While immediately successful, Loew didn’t live to see the powerhouse that MGM was to become. He died three years later of a heart attack at the age of 57 in Glen Cove, New York. He was interred in the Maimonides Cemetery in Brooklyn.

For his very significant contribution to the development of the motion picture industry, Marcus Loew has a star on the Hollywood Walk of Fame at 1617 Vine Street. To this day, the Loew name is synonymous with movie theaters.

Furthermore, according to the Boston Globe article, “When Boston was home to many lavish theaters“:

The Orpheum opened as the Music Hall, in 1852. After Marcus Loew bought it, in 1910, he changed the name to Loews Orpheum and completely rebuilt it, making it the prototype for his nationwide chain of theaters. It had seats for 3,320 filmgoers. Movies continued to screen there until 1974, when it became a full-time concert hall.

And additionally, according to Boston’s Downtown Movie Palaces by Arthur Singer and Ron Goodman, Chapter Five: The Loew’s State Theatre and Back Bay Theatres, page 53:


Notably, he was part of the famed “Vaudeville Wars” in New York City. According to The New York Times article, “LOEW AND MORRIS END VAUDEVILLE WAR” from 1911:


Another article detailing some more on the “Vaudeville Wars” is from The New York Times article, “VAUDEVILLE STRIFE ENDS.” from 1913:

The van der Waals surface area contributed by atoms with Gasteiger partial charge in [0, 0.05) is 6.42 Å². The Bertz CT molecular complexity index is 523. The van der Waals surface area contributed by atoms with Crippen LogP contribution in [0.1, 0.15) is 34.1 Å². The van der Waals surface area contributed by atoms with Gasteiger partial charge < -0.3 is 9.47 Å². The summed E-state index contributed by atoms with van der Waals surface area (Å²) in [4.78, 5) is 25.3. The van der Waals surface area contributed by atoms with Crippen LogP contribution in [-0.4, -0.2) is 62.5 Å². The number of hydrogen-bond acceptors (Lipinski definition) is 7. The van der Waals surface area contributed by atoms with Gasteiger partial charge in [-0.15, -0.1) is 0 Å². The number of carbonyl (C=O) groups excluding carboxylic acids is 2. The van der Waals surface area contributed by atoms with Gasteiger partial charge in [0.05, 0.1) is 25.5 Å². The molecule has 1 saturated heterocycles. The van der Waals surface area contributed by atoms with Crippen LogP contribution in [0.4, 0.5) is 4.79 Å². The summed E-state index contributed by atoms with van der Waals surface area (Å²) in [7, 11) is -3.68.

Also from 1911, from The New York Times, is “Loew Corporation; 5,000,000.” detailing the incorporation of Loew’s Theatrical Enterprises:


By 1914, according to The New York Times article, “LOEW IN $4,000,000 VAUDEVILLE DEAL,” the Sullivan & Considine Theatrical Syndicate was bought out involving $3,000,000 and $4,000,000:

97590889_11During 1917, there was an infamous actors strike conducted by the White Rats, as according to The New York Times article, “Vaudeville Actors Go on Strike.”:


Ironically, both parties had claimed they were winning during the strike, as according to The New York Times article, “STRIKE FAILS, SAYS LOEW.”:


Within weeks, the strike was called off, as according to The New York Times article, “CALL OFF STRIKE IN WAR.”:


In 1920, Loew bought Metro Pictures, the future Metro-Goldwyn-Mayer, as according to The New York Times article, “Marcus Loew Buys Metro Pictures.”: